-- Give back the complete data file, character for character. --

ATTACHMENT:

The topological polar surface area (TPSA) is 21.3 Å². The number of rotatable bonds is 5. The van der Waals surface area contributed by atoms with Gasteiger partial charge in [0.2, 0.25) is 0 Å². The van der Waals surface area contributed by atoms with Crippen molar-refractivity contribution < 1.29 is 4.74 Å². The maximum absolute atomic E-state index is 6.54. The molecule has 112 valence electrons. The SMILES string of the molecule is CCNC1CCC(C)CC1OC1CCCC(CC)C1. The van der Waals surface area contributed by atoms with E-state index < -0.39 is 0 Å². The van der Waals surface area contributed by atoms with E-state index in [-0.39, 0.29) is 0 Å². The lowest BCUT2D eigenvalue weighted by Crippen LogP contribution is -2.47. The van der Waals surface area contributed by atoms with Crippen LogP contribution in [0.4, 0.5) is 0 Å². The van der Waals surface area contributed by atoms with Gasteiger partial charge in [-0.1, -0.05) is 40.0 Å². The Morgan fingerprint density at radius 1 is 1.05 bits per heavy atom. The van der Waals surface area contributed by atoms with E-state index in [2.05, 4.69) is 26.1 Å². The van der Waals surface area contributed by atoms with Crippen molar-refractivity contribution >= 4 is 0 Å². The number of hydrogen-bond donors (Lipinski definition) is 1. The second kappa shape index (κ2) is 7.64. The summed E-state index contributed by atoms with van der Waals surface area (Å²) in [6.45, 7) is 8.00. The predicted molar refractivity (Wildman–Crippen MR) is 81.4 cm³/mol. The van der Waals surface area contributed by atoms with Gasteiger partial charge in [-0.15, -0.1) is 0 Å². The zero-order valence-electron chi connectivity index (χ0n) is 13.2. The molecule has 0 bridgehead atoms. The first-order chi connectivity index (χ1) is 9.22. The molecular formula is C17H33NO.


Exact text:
The topological polar surface area (TPSA) is 21.3 Å². The number of rotatable bonds is 5. The van der Waals surface area contributed by atoms with Gasteiger partial charge in [0.2, 0.25) is 0 Å². The van der Waals surface area contributed by atoms with Crippen molar-refractivity contribution < 1.29 is 4.74 Å². The maximum absolute atomic E-state index is 6.54. The molecule has 112 valence electrons. The SMILES string of the molecule is CCNC1CCC(C)CC1OC1CCCC(CC)C1. The van der Waals surface area contributed by atoms with E-state index < -0.39 is 0 Å². The van der Waals surface area contributed by atoms with E-state index in [-0.39, 0.29) is 0 Å². The lowest BCUT2D eigenvalue weighted by Crippen LogP contribution is -2.47. The van der Waals surface area contributed by atoms with Crippen LogP contribution in [0.4, 0.5) is 0 Å². The van der Waals surface area contributed by atoms with Gasteiger partial charge in [-0.1, -0.05) is 40.0 Å². The Morgan fingerprint density at radius 1 is 1.05 bits per heavy atom. The van der Waals surface area contributed by atoms with E-state index in [2.05, 4.69) is 26.1 Å². The van der Waals surface area contributed by atoms with Crippen molar-refractivity contribution >= 4 is 0 Å². The number of hydrogen-bond donors (Lipinski definition) is 1. The second kappa shape index (κ2) is 7.64. The summed E-state index contributed by atoms with van der Waals surface area (Å²) in [6.45, 7) is 8.00. The predicted molar refractivity (Wildman–Crippen MR) is 81.4 cm³/mol. The van der Waals surface area contributed by atoms with Gasteiger partial charge in [-0.15, -0.1) is 0 Å². The zero-order valence-electron chi connectivity index (χ0n) is 13.2. The molecule has 0 bridgehead atoms. The first-order chi connectivity index (χ1) is 9.22. The molecular formula is C17H33NO.